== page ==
Format reviewed: Switch eShop
Other formats available: exclusive
Developer: Wish Fang
Publisher: Ratalaika Games
Website: Official Website
“If there were another me,
Observing myself from the perspective of a spectator,
How would I regard another me?
How would I get along with the other me?”
I and Me tries to get to grips with these pretentious philosophical conundrums through the power of puzzle platforming.
The player must control two on-screen cats simultaneously, coordination is the key. Both cats will perform the exact same action as the other from the limited move-set on hand. Left and Right movement with either the D-Pad or Left Analogue Stick, jump the same height each time with the A button, and much later in the game the B button is employed to throw an object. All movement can be controlled via the Joy-Cons and the Pro Controller. There is, however, zero implementation of the touch screen, not even to select a level in the main menu, and even more shockingly, for such a simple button interface requirement, no single Joy-Con usage. Simple controls for a simple game.
The goal of each level is to move both of the cats into a picture frame at the same time. Each cat must occupy one of the two frames, and the other cat, the other frame. Doing so, triggers a 3-4 second loading screen and a philosophical quotation upon the pursuit of friendship, loneliness and the existence of self. But getting the two cats into the separate frames requires manipulation. For example, positioning one cat behind a wall, will allow one cat to move and the other to stay in place, therefore allowing the player to create more, or less, space between the cats as required. Things get more complicated with the addition of moving enemies, switches for spike traps and moving platforms, a drop-able lantern that obscures the darkness of the winter, and magic wands that allow one of your cats to move in the opposite direction of the other. Fortunately, the movement of the cats is precise. At all times where failure occurs its down to the player’s inadequacies, not botched controls.
Certain levels have scroll-like collectibles that elaborate on the ‘story’ a little further. The story is not really that. It is advertised as ‘A profoundly deep story that expands with every level you complete’, but it never lives up to that expectation. It progresses from making a new friend, to questioning its existence, the pursuit of loneliness after spending time together, and a cathartic reunion of shared interests. Very boring, very pretentious, and not at all enlightening, and all told through the power of between level text.
Die and the level restarts extremely quickly, from its beginning, meaning no long loading time between attempts that would otherwise lead to waiting time frustration. If however, you want to try a different level, it becomes more problematic. You’ll have to return fully to the main menu, and the level select screen. With no touch screen support, the level select screen is so clunky and cumbersome. Each Season has its own page, but the player has to scroll through them all to get to what they want.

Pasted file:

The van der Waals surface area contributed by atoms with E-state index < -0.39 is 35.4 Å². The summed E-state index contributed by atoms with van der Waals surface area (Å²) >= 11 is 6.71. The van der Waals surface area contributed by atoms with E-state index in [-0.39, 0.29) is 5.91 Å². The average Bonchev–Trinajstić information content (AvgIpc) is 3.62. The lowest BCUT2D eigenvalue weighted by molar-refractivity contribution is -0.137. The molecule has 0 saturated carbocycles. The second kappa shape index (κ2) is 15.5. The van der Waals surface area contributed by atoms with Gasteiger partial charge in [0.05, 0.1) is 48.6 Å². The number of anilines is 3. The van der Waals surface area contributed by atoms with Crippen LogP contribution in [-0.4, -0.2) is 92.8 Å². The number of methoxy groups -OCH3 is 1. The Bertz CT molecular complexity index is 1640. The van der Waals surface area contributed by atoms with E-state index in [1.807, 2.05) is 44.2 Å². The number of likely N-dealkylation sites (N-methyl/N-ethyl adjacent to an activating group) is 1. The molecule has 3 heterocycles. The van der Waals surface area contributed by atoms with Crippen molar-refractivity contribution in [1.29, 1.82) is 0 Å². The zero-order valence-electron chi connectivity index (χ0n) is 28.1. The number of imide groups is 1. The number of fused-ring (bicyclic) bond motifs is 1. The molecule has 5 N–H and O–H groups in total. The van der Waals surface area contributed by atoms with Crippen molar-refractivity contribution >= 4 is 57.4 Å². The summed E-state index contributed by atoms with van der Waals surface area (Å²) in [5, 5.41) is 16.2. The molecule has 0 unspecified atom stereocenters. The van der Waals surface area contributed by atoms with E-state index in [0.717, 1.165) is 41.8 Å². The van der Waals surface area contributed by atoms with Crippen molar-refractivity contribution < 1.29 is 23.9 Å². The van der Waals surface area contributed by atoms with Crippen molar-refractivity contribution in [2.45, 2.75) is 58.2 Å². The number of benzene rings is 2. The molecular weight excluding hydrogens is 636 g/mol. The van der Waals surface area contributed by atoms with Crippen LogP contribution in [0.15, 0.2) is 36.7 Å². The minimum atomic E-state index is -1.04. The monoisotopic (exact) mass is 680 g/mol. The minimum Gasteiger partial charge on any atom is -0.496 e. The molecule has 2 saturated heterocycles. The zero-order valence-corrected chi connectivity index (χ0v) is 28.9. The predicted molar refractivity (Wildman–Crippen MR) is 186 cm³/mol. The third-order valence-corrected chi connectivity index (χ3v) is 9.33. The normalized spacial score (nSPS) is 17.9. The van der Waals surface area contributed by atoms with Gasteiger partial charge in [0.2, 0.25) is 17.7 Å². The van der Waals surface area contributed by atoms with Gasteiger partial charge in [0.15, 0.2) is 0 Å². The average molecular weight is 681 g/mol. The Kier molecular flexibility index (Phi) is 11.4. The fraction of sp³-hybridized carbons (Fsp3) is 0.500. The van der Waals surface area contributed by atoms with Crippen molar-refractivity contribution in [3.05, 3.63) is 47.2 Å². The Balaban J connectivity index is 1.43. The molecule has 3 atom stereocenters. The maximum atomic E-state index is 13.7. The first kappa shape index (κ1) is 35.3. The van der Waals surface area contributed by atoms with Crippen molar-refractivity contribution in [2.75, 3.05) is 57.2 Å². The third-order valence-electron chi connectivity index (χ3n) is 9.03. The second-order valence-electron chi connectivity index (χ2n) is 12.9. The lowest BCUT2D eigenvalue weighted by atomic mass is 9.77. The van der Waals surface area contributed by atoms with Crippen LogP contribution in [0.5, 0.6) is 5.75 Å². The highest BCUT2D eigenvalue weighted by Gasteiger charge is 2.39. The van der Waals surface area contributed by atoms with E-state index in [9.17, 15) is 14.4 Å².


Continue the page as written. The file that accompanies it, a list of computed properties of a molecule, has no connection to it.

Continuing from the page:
I and Me has a total of 92 levels to play through, these being broken up, visually and thematically, into four seasons. Starting in Spring and progressing through to winter, your year in the life of Schrodinger’s cats starts extremely easily, teaching you the basics and adding different elements throughout the level progression. Some later puzzles are Rubick’s Cube type mental affairs, whilst others can test the dexterity of the player’s coordination and speed. However, at the mere press of the X button an incredibly handy (too handy at times) hint is shown to you. The hint resembles a flashback dream-like black and white visualisation of the entire level being played through, showing the player how to exactly complete said level. It’s like an answer sheet at the back of a Math’s Exercise Book, just try not to use the hints too liberally. Even with 92 levels at your disposal, most can be finished rather quickly, and in total about 2-3 hours of play time exist in I and Me.
The soundtrack of the game is soothing with orchestra and piano music, with each season having its own style. The main title theme is a haunting piano solo that hearkens to Vaughn Williams’ play on the English countryside. Some beautifully lilting tunes here. Effects within the game are very generic and limited to meows upon death, crunching mechanisms for switches, and cute jump noises.
The art style is beautiful. When playing in handheld mode the vibrancy of the greens, lilacs, pinks and browns pop right off the screen. Floating dandelion seeds flutter past your vision. Everything is hand-drawn, warm and tranquil, evoking an English countryside in a beautiful warm dream you once had. Peter Rabbit, Wind in the Willows, and Winnie the Pooh all come to mind in the style of aesthetic rendered here. However, when blown up to the TV mode, the visuals are ever so muddied. The crispness and vibrancy of colour that evoked such sentimental longing is lessened, and therefore less effective.
I and Me has great visuals on Handheld Mode, some truly intriguing puzzling elements, but nothing that you haven’t seen in this type of game before. Only recommended for players that enjoy this type of short-lived puzzle platformer.